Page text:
I haven’t done the statistics, but I’ll take your word for it. But that is beside the point. What I mean is that merely the fact that it is intended for journal submission at some stage improves the quality.

      • Phillip Helbig Says:

        “I hope we will have a better refereeing standard than most journals, actually.”

        We’ll see.

        “Thereโ€™s an awful lot of dross that gets through peer review these days.”

        Occasionally I do wonder how something got through. Still, compared to completely unrefereed stuff like, say, viXra, most stuff is OK.

    • Bryn Jones Says:

      Incidentally, I hit my own ArXiv submission problem a few months ago. I wrote an article about the history of astronomy that was published last year. It seemed like a good idea to submit it to the Philosophy and History of Physics section of the ArXiv, but I found I did not have permission to do that – I’m only allowed to submit to astro-ph. I don’t know anyone else who has submitted to that category of the ArXiv, so can’t get endorsement.

      It’s a bit odd.

      It’s possible a small number of serious researchers encounter similar problems trying to submit modern research articles to the ArXiv, perhaps in some developing countries.

      • Phillip Helbig Says:

        Indeed. This is one aspect of what I mentioned. Then there are people who leave academia but still publish something, usually related to their former work, from time to time. Some of these have problems.

        In a reverse of your situation, I know a rather well known retired professor at a prestigious institute who wrote a review article of a field in which he is an acknowledged expert, and the arXiv moderators moved it to the Philosophy and History of Physics section, even though it should have gone to the “normal” area.

        When this happens, they don’t tell you why and there is little, if anything, you can do about it. Complain too loudly and you will get banned for life. I am probably taking a huge risk by just mentioning this here, but if i run into problems as a result (of course, if this happens, no reason will be given), I hope some high-profile readers here will help me out.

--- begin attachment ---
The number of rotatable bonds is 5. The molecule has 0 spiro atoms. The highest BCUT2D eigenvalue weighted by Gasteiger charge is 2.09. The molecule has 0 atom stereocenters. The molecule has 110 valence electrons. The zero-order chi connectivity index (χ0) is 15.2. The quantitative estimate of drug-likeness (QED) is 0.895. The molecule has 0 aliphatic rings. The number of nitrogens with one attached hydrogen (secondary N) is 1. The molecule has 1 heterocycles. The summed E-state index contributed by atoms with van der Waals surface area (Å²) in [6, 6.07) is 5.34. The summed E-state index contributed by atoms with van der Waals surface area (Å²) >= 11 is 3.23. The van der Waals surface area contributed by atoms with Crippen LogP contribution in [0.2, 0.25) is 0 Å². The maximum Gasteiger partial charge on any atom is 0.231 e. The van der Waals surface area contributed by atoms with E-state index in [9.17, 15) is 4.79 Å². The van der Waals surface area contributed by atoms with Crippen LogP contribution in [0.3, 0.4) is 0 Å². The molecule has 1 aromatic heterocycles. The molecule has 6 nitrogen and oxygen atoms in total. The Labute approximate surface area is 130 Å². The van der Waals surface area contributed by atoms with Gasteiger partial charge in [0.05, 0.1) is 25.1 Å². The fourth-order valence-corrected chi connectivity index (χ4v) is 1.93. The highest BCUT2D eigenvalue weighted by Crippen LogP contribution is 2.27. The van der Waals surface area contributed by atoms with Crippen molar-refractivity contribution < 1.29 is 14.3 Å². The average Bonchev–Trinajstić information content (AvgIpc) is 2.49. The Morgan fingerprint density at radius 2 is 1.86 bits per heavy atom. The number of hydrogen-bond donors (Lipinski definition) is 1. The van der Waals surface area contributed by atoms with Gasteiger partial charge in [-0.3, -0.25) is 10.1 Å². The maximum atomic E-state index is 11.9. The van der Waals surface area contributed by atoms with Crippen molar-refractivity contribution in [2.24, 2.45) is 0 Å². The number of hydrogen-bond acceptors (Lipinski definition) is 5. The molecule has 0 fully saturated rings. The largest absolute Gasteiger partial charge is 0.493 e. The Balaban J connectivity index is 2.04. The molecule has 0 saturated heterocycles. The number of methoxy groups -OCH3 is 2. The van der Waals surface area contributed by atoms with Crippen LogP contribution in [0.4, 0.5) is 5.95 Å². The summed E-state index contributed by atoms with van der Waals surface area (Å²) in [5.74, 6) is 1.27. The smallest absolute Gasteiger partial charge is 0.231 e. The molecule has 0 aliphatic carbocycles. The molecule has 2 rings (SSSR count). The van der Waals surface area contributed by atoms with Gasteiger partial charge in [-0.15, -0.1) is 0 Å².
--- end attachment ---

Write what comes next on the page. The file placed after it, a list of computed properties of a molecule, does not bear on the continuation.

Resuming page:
2. Anton Garrett Says:

    Folks, as someone long outside the university system I would probably not be able to submit to the arXiv without at least some kind of introduction, but let’s keep perspective and support Peter’s laudable and very important aim of getting research out from under the great publishing ripoff.

  3. John Peacock Says:

    Peter, I’m a fan of the arXiv, but I’m not sure what the plot demonstrates. If you’re a strong researcher doing good stuff, you may well be more likely to have the self-confidence to stick the material out on arXiv as well – but also vice-versa. Therefore, a plausible explanation of the plot is that papers that never get put on arXiv are just less good on average (with honourable exceptions, naturally).

    As to arXiv quality staying high because most papers are also sent to journals, I disagree. arXiv quality would stay high even if journals evaporated, because most people don’t want to make idiots of themselves in public. Now that immediate arXiving is now the norm (I think – although does anyone have actual statistics on this?), you know that it’s only the arXiv version that gets read, so it needs to be good. For this reason, I take the same care with everything I post, irrespective of whether it will eventually get refereed. Sending to a journal is just a backup in case arXiv should disappear one day.

    • telescoper Says:

      I aghree that there may be a selection effect, but it does demonstrate that, statistically, papers submitted to the arXiv do attract more citations. Whether that is because people who write good papers also stick them on the arXiv is not proven.

      I agree with your last point too. Institutions would be much better off paying to ensure the arXiv keeps going than continuing to squander cash on journal subscriptions. Of course many of them are supporting arXiv already…

    • Citations are a blunt tool for measuring visibility or impact and should be treated with caution. Journals have become reliant on arxiv for visibility: I am not surprised to see higher citation rates for papers on arxiv. Arxiv still relies on journals for its quality control. It may be on the way towards becoming a journal itself, but if so it needs to find new ways to deal with quality control. We support and pay for Arxiv, but to us it hasn’t replaced journals yet.

      Longevity is an issue. If funding would stop, the Arxiv paper archive could evaporate. I hear that has already happened to one or more electronic journals, so it is not unique to Arxiv. But it does need solving.

      • telescoper Says:

        “Arxiv still relies on journals for its quality control”

        Simply untrue. One can post papers on arXiv without any journal being involved.

      • Bryn Jones Says:

        Yes, but in practice, an appreciable fraction of the papers posted on the ArXiv have been prepared for traditional journals, and many have already been accepted after refereeing. So the journal quality-control process already affects much material posted on the ArXiv.